5 Jan 2011

L’Oulibo at Bize – the Olive Co-operative




Given that Bize-Minervois hosts the annual Olive Festival each year in July, and that I live only 2kms from l’Oulibo olive factory, it was long overdue to go on one of the guided tours of the factory. 

I’ve been many times to the front-of-house part of the enterprise, a really nice shop – and most of my visitors (and me!) have also done a bit of shopping there.

Nic suggested that while Paul was here, and while it was the time of year that the olives were being picked and pressed, we shouldn’t put it off any longer.

So we rang and were told that there was a guided tour at 3pm. We duly turned up a few minutes early, only to be told that a group had turned up at 2.30 and they’d already been taken through. But if we waited a few minutes, we could have our own tour. 


And that suited us fine – especially as the guide would speak English. Paul was spared a painful and suspect translation on my part.

So we were treated to a short but very informative guide through the workings of the newly-expanded factory adjoining the shop. 


Until last year, everything was under one roof, and the actuall mill was right next to the shop on the ground floor. It’s great to see that it’s continuing to be successful, hence the huge expansion.
Heading up the conveyor belt to have the olives and leaves separated (these are the machine-harvested olives)
Part of the process to separate the water from the oils
Looking delicious
Each of these stones weighs 2 tonnes, and the one below that they're crushing against weighs 4 tonnes. The olive pips are also crushed.
The weighing station. Many local people in the region only have a small number of olive trees and they bring their crop to the olive co-operative and exchange their olives for olive oil.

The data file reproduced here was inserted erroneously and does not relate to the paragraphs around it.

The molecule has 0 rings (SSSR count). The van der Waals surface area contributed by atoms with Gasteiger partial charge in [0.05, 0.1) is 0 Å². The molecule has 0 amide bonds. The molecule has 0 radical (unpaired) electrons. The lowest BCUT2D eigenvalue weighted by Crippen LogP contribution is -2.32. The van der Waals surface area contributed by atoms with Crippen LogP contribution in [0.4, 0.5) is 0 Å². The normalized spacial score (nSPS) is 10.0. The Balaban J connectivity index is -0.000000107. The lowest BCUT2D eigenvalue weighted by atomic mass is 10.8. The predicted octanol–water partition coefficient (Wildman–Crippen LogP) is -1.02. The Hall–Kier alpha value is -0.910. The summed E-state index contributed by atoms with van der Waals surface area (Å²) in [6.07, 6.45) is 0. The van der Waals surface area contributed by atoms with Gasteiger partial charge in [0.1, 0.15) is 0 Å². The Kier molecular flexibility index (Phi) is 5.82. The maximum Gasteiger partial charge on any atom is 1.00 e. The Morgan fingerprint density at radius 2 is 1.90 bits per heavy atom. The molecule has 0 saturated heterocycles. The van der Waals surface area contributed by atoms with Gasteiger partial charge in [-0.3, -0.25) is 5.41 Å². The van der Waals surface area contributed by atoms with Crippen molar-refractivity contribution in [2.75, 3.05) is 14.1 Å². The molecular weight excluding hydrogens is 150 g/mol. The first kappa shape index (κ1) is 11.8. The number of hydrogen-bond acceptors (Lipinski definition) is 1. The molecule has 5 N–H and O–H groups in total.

An old olive press in the grounds of the Co-operative
Free tastings of the different varieties of olives in the shop

Looking down at the gift shop from the first floor
A newly-decorated corner of my living room - old-French style. ................... No, not really! - it's the upstairs part of the Oulibo shop - some very tasteful furniture and house-hold bits 'n' pieces to be had!
The Lucques olives are unique to this region, and really are the crème de la crème of olives.

I had no idea the Lucques were so difficult to cultivate:

"Lucques olive trees are temperamental. Constant irrigation is essential and, in the height of the summer, each tree demands over 40 litres of water per day.  Pollination starts at the beginning of May but lasts only 48 hours. If it rains the precious pollen will be washed away and the tree will be barren.  Fortunately rainfall is low and the Mistral blowing from the north east aids fertilisation.  Yet only five flowers out of a hundred will yield a fruit. For the whole region total output is less than 250 tons a year."
Here’s the whole article from The Olive Oil Times which gives a good description and background to the Lucques olives - it also gives Bize (and its Olive Festival) a well-deserved plug: 

http://www.oliveoiltimes.com/olive-oil-basics/olive-oil-varieties/olives-de-lucques/9831




Yummm.....

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